Tuesday, June 13, 2006

Training God's Little Terrorists - the American Way

Using Children as 'God's Army'

Kirsten A. Powers, The American Prospect. Posted June 12, 2006.

A new documentary chronicles a summer camp where children, as young as six, are trained to become devout Christian soldiers.

More stories by Kirsten A. Powers

Gandhi once said if Christians lived according to their faith, there would be no Hindus left in India. He knew how powerful the fundamental tenets of Christianity -- fighting poverty, caring for the least among us, loving your enemies, eschewing materialism and embracing humility -- could be if everyone who called themselves a Christian truly followed them.
The new documentary, Jesus Camp, which chronicles a North Dakota summer camp where kids as young as 6 are taught to become dedicated Christian soldiers in "God's army," is an illustration of this sentiment in the extrem

The film, by Heidi Ewing and Rachel Grady, the duo who also directed the critically-acclaimed The Boys of Baraka, opened to an appreciative and flabbergasted audience at the 2006 TriBeca Film Festival, where it received the Special Jury Award. The directors skillfully captured the daily interactions of a world that would be foreign to most viewers: children speaking in tongues and talking of being "born again" at age 5.

The star of the film is Pastor Becky Fischer, who explains the startling mission of her "Kids on Fire" camp: "I want young people to be as committed to laying down their lives for the Gospel as they are in Pakistan." At the camp, the children are asked: "How many of you want to be those who will give up your life for Jesus?" Little hands shoot up from every direction. They are told: "We have to break the power of the enemy over the government." At one point, Becky yells: "This means war! Are you a part of it or not?" More little hands.

The directors take us into the homes of the children, where we see them "pledge allegiance to the Christian flag" and play a video game called "Creation Adventure" that debunks evolution. A mother helps her children with homework and informs them that, "Global warming is not going to happen. Science doesn't prove anything."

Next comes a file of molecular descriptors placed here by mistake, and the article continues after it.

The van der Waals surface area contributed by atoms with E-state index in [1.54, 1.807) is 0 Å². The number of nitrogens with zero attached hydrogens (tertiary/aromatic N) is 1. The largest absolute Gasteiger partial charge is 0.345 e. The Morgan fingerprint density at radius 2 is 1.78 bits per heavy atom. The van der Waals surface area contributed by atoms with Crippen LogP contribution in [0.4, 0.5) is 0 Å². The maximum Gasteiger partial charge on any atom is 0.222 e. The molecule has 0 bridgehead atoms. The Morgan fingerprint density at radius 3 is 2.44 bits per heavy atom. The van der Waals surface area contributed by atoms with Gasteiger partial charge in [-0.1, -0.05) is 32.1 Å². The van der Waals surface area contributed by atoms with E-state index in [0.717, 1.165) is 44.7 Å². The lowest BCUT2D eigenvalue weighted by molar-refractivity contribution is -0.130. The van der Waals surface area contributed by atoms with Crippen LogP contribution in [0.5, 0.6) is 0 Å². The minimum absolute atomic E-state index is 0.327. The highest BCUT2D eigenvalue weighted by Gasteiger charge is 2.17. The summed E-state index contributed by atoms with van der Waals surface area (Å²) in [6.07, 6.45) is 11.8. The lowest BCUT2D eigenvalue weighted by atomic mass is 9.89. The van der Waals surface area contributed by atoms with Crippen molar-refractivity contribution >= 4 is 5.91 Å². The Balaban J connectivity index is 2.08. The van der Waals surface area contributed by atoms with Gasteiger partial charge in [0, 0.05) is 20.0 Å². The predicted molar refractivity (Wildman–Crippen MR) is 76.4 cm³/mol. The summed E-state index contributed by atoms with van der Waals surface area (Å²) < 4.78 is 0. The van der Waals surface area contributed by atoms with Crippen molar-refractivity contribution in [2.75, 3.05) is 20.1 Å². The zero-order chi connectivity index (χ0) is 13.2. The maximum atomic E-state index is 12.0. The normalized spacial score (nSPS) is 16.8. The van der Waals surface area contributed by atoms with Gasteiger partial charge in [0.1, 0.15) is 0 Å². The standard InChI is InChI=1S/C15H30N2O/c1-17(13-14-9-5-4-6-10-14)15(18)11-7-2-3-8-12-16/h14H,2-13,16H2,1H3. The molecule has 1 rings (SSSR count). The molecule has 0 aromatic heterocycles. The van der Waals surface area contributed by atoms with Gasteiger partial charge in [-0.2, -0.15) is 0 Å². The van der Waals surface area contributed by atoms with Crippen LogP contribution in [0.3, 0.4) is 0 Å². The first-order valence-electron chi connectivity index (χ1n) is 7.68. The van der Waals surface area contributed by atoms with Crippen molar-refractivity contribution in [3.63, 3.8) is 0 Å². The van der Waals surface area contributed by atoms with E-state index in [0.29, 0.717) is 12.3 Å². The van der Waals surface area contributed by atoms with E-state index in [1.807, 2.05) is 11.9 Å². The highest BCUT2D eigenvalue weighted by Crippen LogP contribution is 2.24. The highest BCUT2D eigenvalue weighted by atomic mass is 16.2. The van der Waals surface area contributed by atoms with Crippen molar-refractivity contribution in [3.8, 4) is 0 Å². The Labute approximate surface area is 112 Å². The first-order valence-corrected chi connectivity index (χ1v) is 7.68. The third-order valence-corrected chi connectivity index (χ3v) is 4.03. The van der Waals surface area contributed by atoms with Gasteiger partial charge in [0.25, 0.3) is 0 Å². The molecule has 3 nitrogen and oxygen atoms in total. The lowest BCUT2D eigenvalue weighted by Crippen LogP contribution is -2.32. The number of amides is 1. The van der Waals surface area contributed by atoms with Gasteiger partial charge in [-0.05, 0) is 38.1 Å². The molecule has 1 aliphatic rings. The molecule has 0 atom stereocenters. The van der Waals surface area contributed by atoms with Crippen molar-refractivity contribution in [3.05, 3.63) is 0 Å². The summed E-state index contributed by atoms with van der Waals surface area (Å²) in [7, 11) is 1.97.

The film takes us back to the camp, where the children are gathered for their daily teaching. Suddenly, a camp counselor places a life-size cardboard cutout before the group. No, it's not Jesus. It's George Bush. Clapping erupts and Becky encourages them to "say hello to the President." Becky claims that "President Bush has added credibility to being a Christian."

Statistics about the spectacular number of "evangelicals" in the United States are ominously flashed onscreen throughout the movie, implicitly suggesting that Becky and her assembled camp are giving us a peek into the inner workings of the "evangelical movement." But it might be worth questioning the conventional wisdom that the 100 million Americans who call themselves evangelicals all march to the same beat. Pat Robertson, Jerry Falwell, and James Dobson have a vested interest in presenting this group as a conservative monolith under their exclusive and unquestioned control. And while there is no denying the electoral power of the Religious Right, Democrats should not assume that all, or even a majority, of evangelicals naturally hew to the Republican line.

Can anyone tell me what the difference is between fascist Christian propaganda and fascist Islamic propaganda ?


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